Millennials declare Twitter war on parents

It started as a bit of fun as the middle-aged lampooned their clueless children. Then yesterday came the fightback as the young skewered their parents’ hypocrisies. Time to call a truce?

‘Hand them a job application form.’

‘Talk to them.’

‘Turn off their autocorrect.’

‘Explain how we used to be social, before media.’

These, it seems, are ways to bamboozle today’s youth. This weekend, some Twitter users started mocking young adults, under the hashtag #HowToConfuseAMillennial.

An unofficial social media war was declared. Millennials soon flooded the hashtag with sarcastic messages, often accusing Generation X or baby boomers of hypocrisy.

‘Destroy the housing market, replace grad jobs with unpaid internships, tell them to buy a house,’ wrote Carl Kinsella — in a tweet shared 23,000 times. ‘Rant about how Everyone gets a trophy these days while sipping from your World’s Greatest Dad coffee mug,’ another popular message read. Some questioned the wisdom of using Twitter to attack its savviest users.

The row added to a long history of inter-generational tension. In the fifth century BCE, the philosopher Socrates said: ‘Children are now tyrants, not the servants of their households.’ Similar complaints came from Roman poet Horace in 20 BCE and the Earl of Shaftesbury in 1843.

Signs suggest this has worsened in recent years. The political priorities of the young and old have increasingly diverged. Young people now wait longer to leave home and get jobs. They are often accused of narcissism, an attitude of entitlement and technology addiction. Some commentators have coined the term ‘Generation Snowflake’ to refer — in the words of author Claire Fox — to ‘a fragile, thin-skinned younger generation that cannot cope with conflicting views, let alone criticism’.

But some youngsters say their elders have left them a poor legacy. In the UK, a report this year suggested millennials are the first generation to be worse off than their parents. They increasingly require better qualifications to get professional jobs, but the average graduate now leaves a UK university with £44,000 worth of debt. And how, they ask, can they leave home when their elders have rapidly driven up house prices?

Innocence and experience

The hypocrisy of the middle-aged is the unforgivable part, says the youth camp. It really is unacceptable to preach a set of values and opinions while practising many of the vices that you are attacking. The philosopher William Hazlitt was right when he said that the only vice that cannot be forgiven is hypocrisy.

Totally missing the point, say the oldies. A far wiser man was the 17th century Parisian, La Rochefoucauld. When he said that hypocrisy is the tribute which vice pays to virtue, he recognised that people often dislike the way they behave and wish those whom they love to take a different and better path.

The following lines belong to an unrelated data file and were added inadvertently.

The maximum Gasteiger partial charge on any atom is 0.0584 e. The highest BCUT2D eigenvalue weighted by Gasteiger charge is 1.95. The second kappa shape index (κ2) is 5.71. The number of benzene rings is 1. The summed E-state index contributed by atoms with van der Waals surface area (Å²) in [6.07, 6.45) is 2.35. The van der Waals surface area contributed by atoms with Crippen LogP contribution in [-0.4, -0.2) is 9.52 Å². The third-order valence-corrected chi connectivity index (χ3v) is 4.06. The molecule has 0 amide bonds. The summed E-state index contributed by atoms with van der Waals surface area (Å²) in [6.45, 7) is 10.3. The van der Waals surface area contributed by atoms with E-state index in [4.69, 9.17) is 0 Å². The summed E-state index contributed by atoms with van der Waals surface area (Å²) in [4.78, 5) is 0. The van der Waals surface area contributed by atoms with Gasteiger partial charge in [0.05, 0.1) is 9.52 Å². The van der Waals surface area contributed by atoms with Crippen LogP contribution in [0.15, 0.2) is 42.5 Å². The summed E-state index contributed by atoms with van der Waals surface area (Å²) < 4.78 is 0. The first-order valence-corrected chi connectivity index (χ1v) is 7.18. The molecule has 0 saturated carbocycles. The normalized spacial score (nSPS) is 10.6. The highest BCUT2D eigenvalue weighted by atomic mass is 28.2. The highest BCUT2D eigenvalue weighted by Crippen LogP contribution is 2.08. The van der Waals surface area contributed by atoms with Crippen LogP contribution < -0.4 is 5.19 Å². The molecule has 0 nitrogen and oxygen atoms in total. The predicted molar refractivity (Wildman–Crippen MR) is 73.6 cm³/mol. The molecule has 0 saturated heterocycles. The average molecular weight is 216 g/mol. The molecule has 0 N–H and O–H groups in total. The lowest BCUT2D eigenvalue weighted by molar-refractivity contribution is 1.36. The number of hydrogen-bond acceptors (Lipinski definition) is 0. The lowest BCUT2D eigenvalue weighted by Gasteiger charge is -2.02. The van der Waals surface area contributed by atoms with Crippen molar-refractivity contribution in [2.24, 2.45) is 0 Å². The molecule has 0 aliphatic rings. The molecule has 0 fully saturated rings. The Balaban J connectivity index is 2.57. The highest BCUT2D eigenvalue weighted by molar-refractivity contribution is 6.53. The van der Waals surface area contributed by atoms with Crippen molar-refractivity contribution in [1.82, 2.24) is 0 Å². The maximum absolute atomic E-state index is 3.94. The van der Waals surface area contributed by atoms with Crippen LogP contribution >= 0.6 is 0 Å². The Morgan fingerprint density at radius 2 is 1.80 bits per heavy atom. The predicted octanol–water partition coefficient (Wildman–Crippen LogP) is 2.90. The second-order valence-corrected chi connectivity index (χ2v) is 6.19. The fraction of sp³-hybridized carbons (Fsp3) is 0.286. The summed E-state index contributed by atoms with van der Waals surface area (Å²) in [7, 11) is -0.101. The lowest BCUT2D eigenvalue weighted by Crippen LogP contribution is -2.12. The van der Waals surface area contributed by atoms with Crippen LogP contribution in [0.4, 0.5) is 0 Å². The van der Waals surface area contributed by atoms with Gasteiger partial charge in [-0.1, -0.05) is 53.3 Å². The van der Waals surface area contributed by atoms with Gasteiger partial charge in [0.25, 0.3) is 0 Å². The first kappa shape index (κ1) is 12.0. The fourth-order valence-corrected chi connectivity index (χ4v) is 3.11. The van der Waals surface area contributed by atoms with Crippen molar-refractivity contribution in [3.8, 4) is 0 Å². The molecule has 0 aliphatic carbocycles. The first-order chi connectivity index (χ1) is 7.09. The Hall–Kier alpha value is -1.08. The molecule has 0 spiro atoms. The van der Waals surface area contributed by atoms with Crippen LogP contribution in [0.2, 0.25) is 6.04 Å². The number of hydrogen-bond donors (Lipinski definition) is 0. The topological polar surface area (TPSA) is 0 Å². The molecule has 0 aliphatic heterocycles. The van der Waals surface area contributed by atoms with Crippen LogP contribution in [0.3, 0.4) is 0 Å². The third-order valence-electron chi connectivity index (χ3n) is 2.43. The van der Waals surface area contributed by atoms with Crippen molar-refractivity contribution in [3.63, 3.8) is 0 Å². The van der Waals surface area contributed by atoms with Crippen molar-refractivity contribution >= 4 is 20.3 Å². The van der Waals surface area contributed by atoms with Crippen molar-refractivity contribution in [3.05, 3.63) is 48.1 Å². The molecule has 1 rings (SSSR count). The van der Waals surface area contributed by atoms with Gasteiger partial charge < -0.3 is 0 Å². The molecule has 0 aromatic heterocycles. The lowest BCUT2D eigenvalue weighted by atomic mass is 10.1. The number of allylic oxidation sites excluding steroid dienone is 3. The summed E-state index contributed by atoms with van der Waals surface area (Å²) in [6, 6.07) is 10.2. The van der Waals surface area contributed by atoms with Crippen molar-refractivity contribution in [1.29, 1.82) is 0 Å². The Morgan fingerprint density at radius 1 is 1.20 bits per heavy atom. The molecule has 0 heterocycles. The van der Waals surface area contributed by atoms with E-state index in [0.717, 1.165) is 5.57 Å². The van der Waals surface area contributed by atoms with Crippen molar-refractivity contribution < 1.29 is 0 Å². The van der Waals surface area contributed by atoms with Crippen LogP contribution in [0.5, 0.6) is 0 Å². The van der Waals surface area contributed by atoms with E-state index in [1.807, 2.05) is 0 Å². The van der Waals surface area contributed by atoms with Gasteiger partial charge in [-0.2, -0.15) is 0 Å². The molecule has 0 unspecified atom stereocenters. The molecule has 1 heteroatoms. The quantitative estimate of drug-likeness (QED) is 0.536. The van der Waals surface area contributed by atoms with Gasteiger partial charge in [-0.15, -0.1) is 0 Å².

You Decide

  1. Do you consider the advice — or mockery — of older people worth listening to?
  2. Can hypocritical advice from your elders be justified?

Activities

  1. Re-write this article twice, in your own words: first from the point of view of an older person, and secondly from a younger one. Use no more than 150 words each time.
  2. Work in groups of four. Prepare and act out a two-minute sketch exploring the themes raised in this article.

Some People Say...

“Do as I say, not as I do.”

What do you think?

Q & A

I am not a millennial. Is this any more than a squabble between people older than me?
The ‘millennial’ tag is just a vague term; it is often used to describe young adults in general. The differences between generations are very arbitrary — two people born days apart could technically be considered members of different generations. The trend here is similar to timeless disputes between the old and the young, making it relevant to you and your parents.
But won’t things be different for my generation?
If you were born after 2000, you are technically in ‘Generation Z’. Many of the underlying causes for the concerns raised here seem likely to continue. But each generation also commonly has different ideas to the one before — so you are likely to face new opportunities, and problems.

Word Watch

Millennials
The US census bureau says millenials were born between 1982 and 2000.
Generation X
Those born between the early 1960s and early 1980s.
Baby boomers
Those born between 1946 and the early 1960s.
Horace
He said his generation was ‘more worthless’ than the one before and ‘so in our turn, we shall give the world a progeny more corrupt’.
Shaftesbury
He said ‘the morals of children are tenfold worse than formerly’.
Diverged
Americans under 30 voted overwhelmingly for Bernie Sanders in the US presidential primaries; older voters chose Hillary Clinton or Donald Trump. The UK’s EU referendum also sharply divided young from old.
Leave home
The UK’s Office for National Statistics says 3.3m 20- to 34-year-olds lived with their parents in 2015.
Entitlement
In a poll for Duke University and CFO magazine, 46% of America’s chief financial officers made this criticism of millennials.
Report
By left-leaning think tank the Resolution Foundation.
£44,000
According to the Sutton Trust.
House prices
In 1995 houses in London cost 4.4 times the average salary; that figure rose to 12.2 by 2015.

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